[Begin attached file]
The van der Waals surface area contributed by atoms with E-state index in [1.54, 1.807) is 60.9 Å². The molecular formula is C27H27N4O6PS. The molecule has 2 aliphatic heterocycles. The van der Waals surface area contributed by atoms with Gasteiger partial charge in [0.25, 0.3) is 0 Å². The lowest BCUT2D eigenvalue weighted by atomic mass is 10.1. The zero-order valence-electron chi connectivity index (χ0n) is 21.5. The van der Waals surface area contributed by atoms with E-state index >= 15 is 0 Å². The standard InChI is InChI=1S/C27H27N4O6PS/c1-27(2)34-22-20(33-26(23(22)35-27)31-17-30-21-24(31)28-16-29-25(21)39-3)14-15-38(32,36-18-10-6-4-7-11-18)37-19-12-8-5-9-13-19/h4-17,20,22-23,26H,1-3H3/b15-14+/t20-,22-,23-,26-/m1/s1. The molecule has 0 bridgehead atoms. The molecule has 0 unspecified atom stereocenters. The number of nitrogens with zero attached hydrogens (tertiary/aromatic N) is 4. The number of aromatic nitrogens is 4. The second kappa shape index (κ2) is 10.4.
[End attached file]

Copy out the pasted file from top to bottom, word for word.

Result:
The van der Waals surface area contributed by atoms with E-state index in [1.54, 1.807) is 60.9 Å². The molecular formula is C27H27N4O6PS. The molecule has 2 aliphatic heterocycles. The van der Waals surface area contributed by atoms with Gasteiger partial charge in [0.25, 0.3) is 0 Å². The lowest BCUT2D eigenvalue weighted by atomic mass is 10.1. The zero-order valence-electron chi connectivity index (χ0n) is 21.5. The van der Waals surface area contributed by atoms with E-state index >= 15 is 0 Å². The standard InChI is InChI=1S/C27H27N4O6PS/c1-27(2)34-22-20(33-26(23(22)35-27)31-17-30-21-24(31)28-16-29-25(21)39-3)14-15-38(32,36-18-10-6-4-7-11-18)37-19-12-8-5-9-13-19/h4-17,20,22-23,26H,1-3H3/b15-14+/t20-,22-,23-,26-/m1/s1. The molecule has 0 bridgehead atoms. The molecule has 0 unspecified atom stereocenters. The number of nitrogens with zero attached hydrogens (tertiary/aromatic N) is 4. The number of aromatic nitrogens is 4. The second kappa shape index (κ2) is 10.4.